Why the Second Circuit ‘nuisance’ case brings good news, and bad (part II)
Cross-posted from Warming Law.
In an earlier post, we explored the background, context, and historical significance of the Second Circuit decision handed down late Monday in Connecticut v. AEP, in which the court ruled that a group of states and environmental groups could sue several major electric utilities for contributing to a “public nuisance” in the form of global warming. In this post, we’ll explore the various next steps and implications of this decision, and explain why it brings even a greater sense of urgency to Congress’s ongoing deliberations of climate legislation.
There are two parallel arenas in which this ruling may have consequences: the courts and the federal government. The most immediate consequences of this ruling will be played out through the courts. Now that the Court of Appeals for the Second Circuit has determined that the plaintiffs have standing and can bring their claim, the electric utilities could simply return to the lower court as ordered, and proceed to defend themselves against the charge that they are contributing to a public nuisance in the form of global warming.
Alternatively (and more likely), the utilities may appeal this ruling to the U.S. Supreme Court. There are enough elements in the Second Circuit’s decision that vary with other federal appeals courts’ rulings (notably on issues of standing) that there is a decent chance the Court would actually hear the case, and if that happens, neither party would have reason to be overly confident. In its only other major global warming decision, Massachusetts v. EPA, the Court ruled in favor of states and environmental groups, recognizing that they had standing and agreeing with the argument that carbon dioxide satisfies the definition of “air pollutant” under the Clean Air Act. On the other hand, Massachusetts v. EPA was decided by a narrow one-vote margin, and there is no guarantee that Justice Anthony Kennedy, who is generally considered the Court’s “swing vote,” would rule again with environmentalists on this case. Also, in recent years, the Court has proven inhospitable to environmentalists who have brought claims against industry, ruling against them in all five of the environmental cases it heard last year, and in addition has been increasingly conservative in granting public interest litigants standing. Justice Kennedy swings on environmental cases, but more against than for.
(Note: One other possibility is that, before going to the Supreme Court, the utilities may ask the full Second Circuit to rehear the case en banc, which could also result in a delay of the case or reversal of Monday’s ruling.)
Without a doubt, the worst-case scenario for environmentalists here is that the Supreme Court takes and reverses this ruling — not only eliminating its valuable precedent for future cases, but also creating new nationwide precedent that could preclude the possibility of similar nuisance-based global warming litigation (or even other types of environmental litigation) for years, if not generations, to come.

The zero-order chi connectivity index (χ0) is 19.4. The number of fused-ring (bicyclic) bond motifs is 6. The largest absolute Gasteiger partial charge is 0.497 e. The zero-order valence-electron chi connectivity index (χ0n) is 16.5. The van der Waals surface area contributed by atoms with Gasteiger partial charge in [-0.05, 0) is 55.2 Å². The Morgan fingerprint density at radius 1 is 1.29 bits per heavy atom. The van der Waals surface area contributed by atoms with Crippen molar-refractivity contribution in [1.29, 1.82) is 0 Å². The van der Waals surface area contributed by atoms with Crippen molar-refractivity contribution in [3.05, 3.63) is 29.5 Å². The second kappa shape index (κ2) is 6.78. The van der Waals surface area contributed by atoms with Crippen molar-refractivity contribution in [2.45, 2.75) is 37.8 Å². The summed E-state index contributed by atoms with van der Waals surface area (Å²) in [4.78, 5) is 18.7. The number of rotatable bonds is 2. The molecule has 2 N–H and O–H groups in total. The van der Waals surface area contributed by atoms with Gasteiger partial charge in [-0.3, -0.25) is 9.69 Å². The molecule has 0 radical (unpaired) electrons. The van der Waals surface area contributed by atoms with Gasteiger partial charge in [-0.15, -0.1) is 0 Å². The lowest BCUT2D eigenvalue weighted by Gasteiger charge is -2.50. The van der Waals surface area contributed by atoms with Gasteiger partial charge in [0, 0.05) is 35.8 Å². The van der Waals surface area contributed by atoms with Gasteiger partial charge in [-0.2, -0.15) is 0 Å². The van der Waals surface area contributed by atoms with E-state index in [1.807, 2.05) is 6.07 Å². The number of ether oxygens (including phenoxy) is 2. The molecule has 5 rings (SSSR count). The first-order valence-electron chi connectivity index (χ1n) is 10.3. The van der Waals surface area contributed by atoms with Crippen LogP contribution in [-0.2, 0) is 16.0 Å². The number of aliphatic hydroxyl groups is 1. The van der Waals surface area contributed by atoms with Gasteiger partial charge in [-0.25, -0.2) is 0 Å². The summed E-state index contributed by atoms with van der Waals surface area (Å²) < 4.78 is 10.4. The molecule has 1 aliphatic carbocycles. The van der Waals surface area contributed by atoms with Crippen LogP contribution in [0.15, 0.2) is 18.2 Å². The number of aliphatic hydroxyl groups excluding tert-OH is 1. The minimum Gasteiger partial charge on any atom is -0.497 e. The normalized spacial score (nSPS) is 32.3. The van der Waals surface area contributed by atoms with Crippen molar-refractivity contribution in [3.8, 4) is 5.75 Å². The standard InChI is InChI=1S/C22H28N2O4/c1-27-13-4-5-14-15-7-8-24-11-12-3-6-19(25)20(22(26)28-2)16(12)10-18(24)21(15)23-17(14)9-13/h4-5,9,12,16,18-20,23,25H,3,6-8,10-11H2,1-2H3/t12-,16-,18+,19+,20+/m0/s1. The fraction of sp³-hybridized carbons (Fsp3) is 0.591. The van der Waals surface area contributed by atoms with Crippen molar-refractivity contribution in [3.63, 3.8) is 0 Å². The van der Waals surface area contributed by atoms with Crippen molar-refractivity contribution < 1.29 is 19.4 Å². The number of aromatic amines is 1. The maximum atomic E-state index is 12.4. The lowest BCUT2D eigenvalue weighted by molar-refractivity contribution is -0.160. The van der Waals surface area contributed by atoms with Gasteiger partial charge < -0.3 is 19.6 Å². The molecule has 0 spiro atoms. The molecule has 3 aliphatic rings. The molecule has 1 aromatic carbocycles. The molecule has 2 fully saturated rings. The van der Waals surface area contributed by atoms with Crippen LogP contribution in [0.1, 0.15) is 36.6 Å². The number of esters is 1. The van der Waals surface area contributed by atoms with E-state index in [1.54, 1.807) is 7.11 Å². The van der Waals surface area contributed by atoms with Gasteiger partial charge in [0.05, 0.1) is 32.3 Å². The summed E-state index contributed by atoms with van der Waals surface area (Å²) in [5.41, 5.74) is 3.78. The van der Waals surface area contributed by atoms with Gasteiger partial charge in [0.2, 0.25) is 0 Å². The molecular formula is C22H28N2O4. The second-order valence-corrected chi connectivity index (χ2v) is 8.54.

The second arena in which this decision might have an impact is, obviously, the political branches, through regulatory and legislative action in Washington. Environmentalists and industry seem to agree that the courts are not the place to develop a solution to global warming, and as other commenters have noted, this week’s ruling is certainly a prod to both the EPA and Congress to get on with regulating greenhouse gas emissions. As we explained in Part I, in the absence of action by the political branches, courts have historically stepped in and used their common law authority to address environmental problems. However, once the political branches have taken action — such as by passing legislation addressing an issue, or promulgating regulations — the courts’ power to adjudicate the issue outside the scope of legislation is “displaced.”
Ironically, that is what all parties to this litigation would like to have happen here, and that would certainly be the best outcome for environmentalists. Nuisance claims and other tort claims, just like EPA regulations under the Clean Air Act, will never be a substitute for a comprehensive, flexible, economy-wide climate bill that attaches a price to carbon emissions. Moreover, even if the courts’ authority to deal with this case is eventually displaced, the Second Circuit’s decision, if not overruled, will still hold open an avenue by which other states and environmental groups may be able to bring future nuisance claims against polluters. We’re therefore hoping that action by the political branches comes before the Supreme Court has an opportunity to review the Second Circuit’s decision in this case, leaving environmentalists with the best of both worlds: an effective climate bill, and excellent precedent to aid us in future legal endeavors.
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